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2012. Year of the Short Sale

February 23, 2012
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All signs point to 2012 being the year of the short sale.

Back in 2007 no one had ever heard of a short sale and the process was a complete disaster. Real estate agents didn’t know how to price short sales or get them approved by the banks. The whole process was a mystery because there was a complete lack of communication from the banks and they had no idea with thousands of defaulting loans. So many horror stories came from the early days of the housing crisis and home owners were on the loosing end, and the final chapter was foreclosure.

Real estate felt like the wild west. Prices were falling through the floor and loans were defaulting left & right. Banks were so far behind on handling home owners who fell behind on their payments and because they had no systems in place the only option was to foreclose. Most owners didn’t know what to do when their mortgage company wouldn’t answer phone calls or would send them into voice mail loops for days and weeks at a time and could never speak to a live person. Home owners became frustrated beyond all belief because there were no answers to the problems they faced.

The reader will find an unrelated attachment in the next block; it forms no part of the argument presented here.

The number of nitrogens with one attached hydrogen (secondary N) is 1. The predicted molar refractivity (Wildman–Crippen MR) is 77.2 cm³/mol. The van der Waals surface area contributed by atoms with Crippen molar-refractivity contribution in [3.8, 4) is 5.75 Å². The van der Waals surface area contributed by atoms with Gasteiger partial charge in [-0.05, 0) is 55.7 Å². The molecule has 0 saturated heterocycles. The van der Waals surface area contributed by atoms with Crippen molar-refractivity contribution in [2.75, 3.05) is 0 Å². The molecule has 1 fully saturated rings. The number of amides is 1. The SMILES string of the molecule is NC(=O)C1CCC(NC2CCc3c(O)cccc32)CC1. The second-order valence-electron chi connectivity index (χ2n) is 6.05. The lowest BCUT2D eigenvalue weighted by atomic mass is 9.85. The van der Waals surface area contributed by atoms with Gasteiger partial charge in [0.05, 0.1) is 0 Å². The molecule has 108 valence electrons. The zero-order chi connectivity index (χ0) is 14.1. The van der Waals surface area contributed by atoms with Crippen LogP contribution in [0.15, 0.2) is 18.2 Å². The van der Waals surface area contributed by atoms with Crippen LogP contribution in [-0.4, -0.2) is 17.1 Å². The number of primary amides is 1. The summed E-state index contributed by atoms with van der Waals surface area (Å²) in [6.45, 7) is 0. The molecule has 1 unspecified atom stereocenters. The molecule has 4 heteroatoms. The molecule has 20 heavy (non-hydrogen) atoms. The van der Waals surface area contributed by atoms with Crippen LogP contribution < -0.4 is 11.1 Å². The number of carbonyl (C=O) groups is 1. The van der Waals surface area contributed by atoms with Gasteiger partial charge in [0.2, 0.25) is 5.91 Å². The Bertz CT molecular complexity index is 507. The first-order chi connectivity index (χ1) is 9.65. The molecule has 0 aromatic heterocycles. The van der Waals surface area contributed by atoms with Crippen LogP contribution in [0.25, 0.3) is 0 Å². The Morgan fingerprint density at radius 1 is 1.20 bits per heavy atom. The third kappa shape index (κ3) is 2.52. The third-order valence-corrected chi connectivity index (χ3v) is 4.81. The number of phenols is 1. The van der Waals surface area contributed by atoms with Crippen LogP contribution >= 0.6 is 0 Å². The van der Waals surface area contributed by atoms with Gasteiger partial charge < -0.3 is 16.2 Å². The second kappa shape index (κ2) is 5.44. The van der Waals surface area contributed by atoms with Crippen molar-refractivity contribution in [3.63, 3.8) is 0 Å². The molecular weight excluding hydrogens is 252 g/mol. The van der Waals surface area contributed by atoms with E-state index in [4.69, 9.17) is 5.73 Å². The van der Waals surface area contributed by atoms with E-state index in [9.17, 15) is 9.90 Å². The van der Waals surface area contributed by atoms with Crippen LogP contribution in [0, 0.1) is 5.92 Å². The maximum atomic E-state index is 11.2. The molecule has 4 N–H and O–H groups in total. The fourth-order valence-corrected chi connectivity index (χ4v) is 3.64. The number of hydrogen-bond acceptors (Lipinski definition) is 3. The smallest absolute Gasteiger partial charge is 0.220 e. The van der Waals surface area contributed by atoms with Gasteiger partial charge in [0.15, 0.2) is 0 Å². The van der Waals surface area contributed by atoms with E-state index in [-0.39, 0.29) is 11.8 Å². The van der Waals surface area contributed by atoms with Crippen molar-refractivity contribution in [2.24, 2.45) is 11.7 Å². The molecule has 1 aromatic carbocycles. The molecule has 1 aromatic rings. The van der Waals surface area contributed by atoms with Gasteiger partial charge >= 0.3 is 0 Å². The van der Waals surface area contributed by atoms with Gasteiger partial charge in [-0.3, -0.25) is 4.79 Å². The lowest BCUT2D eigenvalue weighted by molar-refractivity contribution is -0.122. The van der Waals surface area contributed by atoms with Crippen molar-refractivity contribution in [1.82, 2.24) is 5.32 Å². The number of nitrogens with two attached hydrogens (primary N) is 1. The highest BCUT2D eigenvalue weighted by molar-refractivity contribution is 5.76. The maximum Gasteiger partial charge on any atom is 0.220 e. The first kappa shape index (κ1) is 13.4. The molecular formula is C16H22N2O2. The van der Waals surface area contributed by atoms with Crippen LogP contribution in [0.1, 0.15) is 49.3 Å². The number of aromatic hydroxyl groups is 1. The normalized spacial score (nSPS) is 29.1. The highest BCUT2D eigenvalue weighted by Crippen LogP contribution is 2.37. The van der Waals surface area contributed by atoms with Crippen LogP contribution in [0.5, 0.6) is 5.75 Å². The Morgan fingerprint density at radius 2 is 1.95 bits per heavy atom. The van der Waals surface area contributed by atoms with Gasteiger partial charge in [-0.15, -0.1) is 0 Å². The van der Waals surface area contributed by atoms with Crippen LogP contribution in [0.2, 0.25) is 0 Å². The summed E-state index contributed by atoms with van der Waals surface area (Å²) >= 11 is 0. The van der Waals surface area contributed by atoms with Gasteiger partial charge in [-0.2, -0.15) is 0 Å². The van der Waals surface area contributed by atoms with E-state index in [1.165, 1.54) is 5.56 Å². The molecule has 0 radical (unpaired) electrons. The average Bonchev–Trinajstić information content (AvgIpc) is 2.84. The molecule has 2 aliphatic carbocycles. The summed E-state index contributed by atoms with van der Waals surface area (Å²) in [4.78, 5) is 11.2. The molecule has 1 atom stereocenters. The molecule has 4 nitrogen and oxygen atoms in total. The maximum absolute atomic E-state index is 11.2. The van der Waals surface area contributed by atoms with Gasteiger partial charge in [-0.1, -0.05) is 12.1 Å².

5 years later the game has changed. Banks have realized that it’s more expensive to foreclose than helping home owners to complete a short sale or modification. Between attorney’s fees, loss of revenue from a paying mortgage ( some times for 2 full years), property damage, and endless management fees until the home finally sells as foreclosure. Systems & procedures have been established to give home owners more options than ever when they can no longer afford their mortgage and the major banks are extremely cooperative when payments fall behind. Many of the mortgage lenders are now calling when this happens to offer owners a way out with incentives up to $35000 in moving expenses for completing a short sale. In November, short sales accounted for more than 9% of single family home sales and were up 32% from the year before, according to CoreLogic. Short sales are being approved now more than ever providing home owners a way out.